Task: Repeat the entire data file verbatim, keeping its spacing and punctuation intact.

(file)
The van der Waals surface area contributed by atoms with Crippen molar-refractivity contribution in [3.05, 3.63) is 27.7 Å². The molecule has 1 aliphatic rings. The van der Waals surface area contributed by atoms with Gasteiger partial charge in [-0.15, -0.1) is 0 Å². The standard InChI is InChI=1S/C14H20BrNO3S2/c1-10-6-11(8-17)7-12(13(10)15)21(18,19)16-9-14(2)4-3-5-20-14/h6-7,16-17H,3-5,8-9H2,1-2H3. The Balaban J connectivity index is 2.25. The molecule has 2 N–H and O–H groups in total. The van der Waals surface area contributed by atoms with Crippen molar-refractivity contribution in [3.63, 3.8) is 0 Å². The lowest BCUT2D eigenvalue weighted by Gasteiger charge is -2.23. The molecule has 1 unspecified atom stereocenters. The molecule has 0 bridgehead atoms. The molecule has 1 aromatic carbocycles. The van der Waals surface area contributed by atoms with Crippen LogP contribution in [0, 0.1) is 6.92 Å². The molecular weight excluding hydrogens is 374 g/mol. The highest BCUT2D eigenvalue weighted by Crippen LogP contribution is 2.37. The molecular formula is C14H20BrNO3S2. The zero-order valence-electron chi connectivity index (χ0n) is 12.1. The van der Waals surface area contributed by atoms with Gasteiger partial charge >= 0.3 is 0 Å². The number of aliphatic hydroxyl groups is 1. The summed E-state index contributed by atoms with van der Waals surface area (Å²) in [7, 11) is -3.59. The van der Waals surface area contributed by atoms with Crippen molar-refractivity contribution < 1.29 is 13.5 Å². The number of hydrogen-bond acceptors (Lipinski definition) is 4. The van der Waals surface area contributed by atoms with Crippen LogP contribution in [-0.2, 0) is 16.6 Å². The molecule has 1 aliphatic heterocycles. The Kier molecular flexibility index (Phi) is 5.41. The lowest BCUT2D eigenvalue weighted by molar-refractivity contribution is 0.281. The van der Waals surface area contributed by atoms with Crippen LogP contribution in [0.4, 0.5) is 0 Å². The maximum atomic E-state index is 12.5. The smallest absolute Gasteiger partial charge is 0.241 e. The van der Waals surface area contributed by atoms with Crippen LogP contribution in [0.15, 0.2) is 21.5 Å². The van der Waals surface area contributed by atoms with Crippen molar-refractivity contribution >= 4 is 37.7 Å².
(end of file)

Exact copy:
The van der Waals surface area contributed by atoms with Crippen molar-refractivity contribution in [3.05, 3.63) is 27.7 Å². The molecule has 1 aliphatic rings. The van der Waals surface area contributed by atoms with Gasteiger partial charge in [-0.15, -0.1) is 0 Å². The standard InChI is InChI=1S/C14H20BrNO3S2/c1-10-6-11(8-17)7-12(13(10)15)21(18,19)16-9-14(2)4-3-5-20-14/h6-7,16-17H,3-5,8-9H2,1-2H3. The Balaban J connectivity index is 2.25. The molecule has 2 N–H and O–H groups in total. The van der Waals surface area contributed by atoms with Crippen molar-refractivity contribution in [3.63, 3.8) is 0 Å². The lowest BCUT2D eigenvalue weighted by Gasteiger charge is -2.23. The molecule has 1 unspecified atom stereocenters. The molecule has 0 bridgehead atoms. The molecule has 1 aromatic carbocycles. The van der Waals surface area contributed by atoms with Crippen LogP contribution in [0, 0.1) is 6.92 Å². The molecular weight excluding hydrogens is 374 g/mol. The highest BCUT2D eigenvalue weighted by Crippen LogP contribution is 2.37. The molecular formula is C14H20BrNO3S2. The zero-order valence-electron chi connectivity index (χ0n) is 12.1. The van der Waals surface area contributed by atoms with Gasteiger partial charge >= 0.3 is 0 Å². The number of aliphatic hydroxyl groups is 1. The summed E-state index contributed by atoms with van der Waals surface area (Å²) in [7, 11) is -3.59. The van der Waals surface area contributed by atoms with Crippen molar-refractivity contribution < 1.29 is 13.5 Å². The number of hydrogen-bond acceptors (Lipinski definition) is 4. The van der Waals surface area contributed by atoms with Crippen LogP contribution in [-0.2, 0) is 16.6 Å². The molecule has 1 aliphatic heterocycles. The Kier molecular flexibility index (Phi) is 5.41. The lowest BCUT2D eigenvalue weighted by molar-refractivity contribution is 0.281. The van der Waals surface area contributed by atoms with Crippen LogP contribution in [0.4, 0.5) is 0 Å². The maximum atomic E-state index is 12.5. The smallest absolute Gasteiger partial charge is 0.241 e. The van der Waals surface area contributed by atoms with Crippen LogP contribution in [0.15, 0.2) is 21.5 Å². The van der Waals surface area contributed by atoms with Crippen molar-refractivity contribution >= 4 is 37.7 Å².